When thinking about the characters in this love letter to Film Noir with a thin veneer of a favorite comic strip, I really think that Spencer & Locke is somewhat kinder to Spencer than Locke compared to Calvin or Hobbes. Partly, this is because with the crap in Locke’s past Spencer takes on far more of the collective psyche between the two friends. This forces the imaginary blue panther to grow into the more interesting half of the duo. He gets the philosophical moments, even in the meta-reality version where Locke really carries both sides of the conversation. This makes it highly noticeable that Spencer speaks about the jadedness, ennui and despair that we’ve come to expect from the hardboiled detective in Noir first. Locke only replies to these philosophical pronouncements after Spencer brings it up first. Interesting.

When we contemplate Locke, the story puts him in a darker place. In the meta-reality perspective he’s a nutbar with many longstanding chips on his shoulders against a variety of his outright enemies from childhood who has maintained his childhood imaginary friend well into adulthood. And somehow he passed the psych exam that police departments give new recruits. In the real world, he would be weeded out and spend life as a broken inconsequential man in a shitty apartment. Possibly as a professional killer.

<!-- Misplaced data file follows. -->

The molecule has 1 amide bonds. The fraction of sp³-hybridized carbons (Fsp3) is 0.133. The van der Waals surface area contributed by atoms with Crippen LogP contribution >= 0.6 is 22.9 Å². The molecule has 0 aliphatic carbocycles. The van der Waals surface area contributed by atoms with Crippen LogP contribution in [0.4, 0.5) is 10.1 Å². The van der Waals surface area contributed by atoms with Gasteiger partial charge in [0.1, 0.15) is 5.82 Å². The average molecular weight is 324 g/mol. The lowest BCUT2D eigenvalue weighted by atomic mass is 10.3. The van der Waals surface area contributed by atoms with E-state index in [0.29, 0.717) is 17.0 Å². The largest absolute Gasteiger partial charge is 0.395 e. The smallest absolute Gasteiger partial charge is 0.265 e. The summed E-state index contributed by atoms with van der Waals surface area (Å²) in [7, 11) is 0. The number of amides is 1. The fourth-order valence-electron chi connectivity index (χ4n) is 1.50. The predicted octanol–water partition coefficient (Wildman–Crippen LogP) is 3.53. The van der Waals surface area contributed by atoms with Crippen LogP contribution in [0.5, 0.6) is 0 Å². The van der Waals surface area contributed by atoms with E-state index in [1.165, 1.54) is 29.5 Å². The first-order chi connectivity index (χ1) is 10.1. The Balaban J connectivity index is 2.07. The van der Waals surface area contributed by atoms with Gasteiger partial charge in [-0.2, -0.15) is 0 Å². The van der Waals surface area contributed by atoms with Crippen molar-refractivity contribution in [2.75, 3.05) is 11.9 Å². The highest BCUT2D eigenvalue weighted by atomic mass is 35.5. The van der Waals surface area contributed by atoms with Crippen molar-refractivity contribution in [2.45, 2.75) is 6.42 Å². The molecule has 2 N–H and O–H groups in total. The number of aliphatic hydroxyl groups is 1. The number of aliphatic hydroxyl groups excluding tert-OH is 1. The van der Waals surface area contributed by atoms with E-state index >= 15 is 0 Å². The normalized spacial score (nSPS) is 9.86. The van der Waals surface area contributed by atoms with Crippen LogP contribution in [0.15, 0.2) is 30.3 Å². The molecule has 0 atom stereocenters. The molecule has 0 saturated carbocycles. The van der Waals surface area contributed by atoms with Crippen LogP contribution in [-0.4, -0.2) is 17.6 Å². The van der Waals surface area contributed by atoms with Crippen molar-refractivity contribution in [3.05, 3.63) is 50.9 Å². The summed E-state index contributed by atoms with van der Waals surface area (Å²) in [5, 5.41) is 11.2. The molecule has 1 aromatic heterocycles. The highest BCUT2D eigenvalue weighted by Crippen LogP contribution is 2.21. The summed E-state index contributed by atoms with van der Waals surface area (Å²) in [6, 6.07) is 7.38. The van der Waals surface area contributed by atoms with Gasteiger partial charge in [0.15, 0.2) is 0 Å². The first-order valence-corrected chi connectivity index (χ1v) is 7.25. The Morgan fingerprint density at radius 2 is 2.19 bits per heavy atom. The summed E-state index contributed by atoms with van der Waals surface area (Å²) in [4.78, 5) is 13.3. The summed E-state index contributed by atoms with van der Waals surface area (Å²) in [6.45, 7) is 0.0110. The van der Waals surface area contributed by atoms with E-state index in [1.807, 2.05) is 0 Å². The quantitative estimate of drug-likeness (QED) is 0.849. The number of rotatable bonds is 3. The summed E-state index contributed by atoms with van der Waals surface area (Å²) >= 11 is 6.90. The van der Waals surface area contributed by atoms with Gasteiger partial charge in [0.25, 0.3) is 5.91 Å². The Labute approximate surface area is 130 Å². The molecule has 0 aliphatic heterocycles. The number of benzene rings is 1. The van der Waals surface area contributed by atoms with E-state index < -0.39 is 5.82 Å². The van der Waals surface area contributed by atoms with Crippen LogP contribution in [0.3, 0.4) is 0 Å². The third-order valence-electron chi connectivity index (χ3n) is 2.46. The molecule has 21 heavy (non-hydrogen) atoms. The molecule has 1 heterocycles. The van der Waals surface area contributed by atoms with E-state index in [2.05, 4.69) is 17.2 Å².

Even allowing for one feature of the Noir subgenre of Crime stories is that the detective is broken and jaded as a means to find a small measure of redemption for the un-killable ghosts of the past, the reader needs to take a moment to wonder if the unnamed police department really wants this guy around. He’s damaged to the point of taking a bat to an early henchman working for his father. We can and will apply Suspension of Disbelief to Noir because the story form allows us to vicariously exorcise demons great and small, we still have to ask – “How far is this guy going to go from tuning up an obvious bad guy’s head with a Louisville Slugger to a total break where he shoots people for no discernable reason leaving behind a drop gun?” Things to explore in the sequels, if any.

I suspect that enjoying Spencer & Locke will come down to how the book catches you on the day you read it. I did lead with a pseudo-South Park reaction to the killing of Sophie Jenkins (the Suzie analogue). While I might be the kind to read this and enjoy the surprises inherent in mixing what I believe to be the Last Great Comic Strip and ball crunching Film Noir, your responses will vary possibly to the tune of hate mail. Please avoid the hate mail.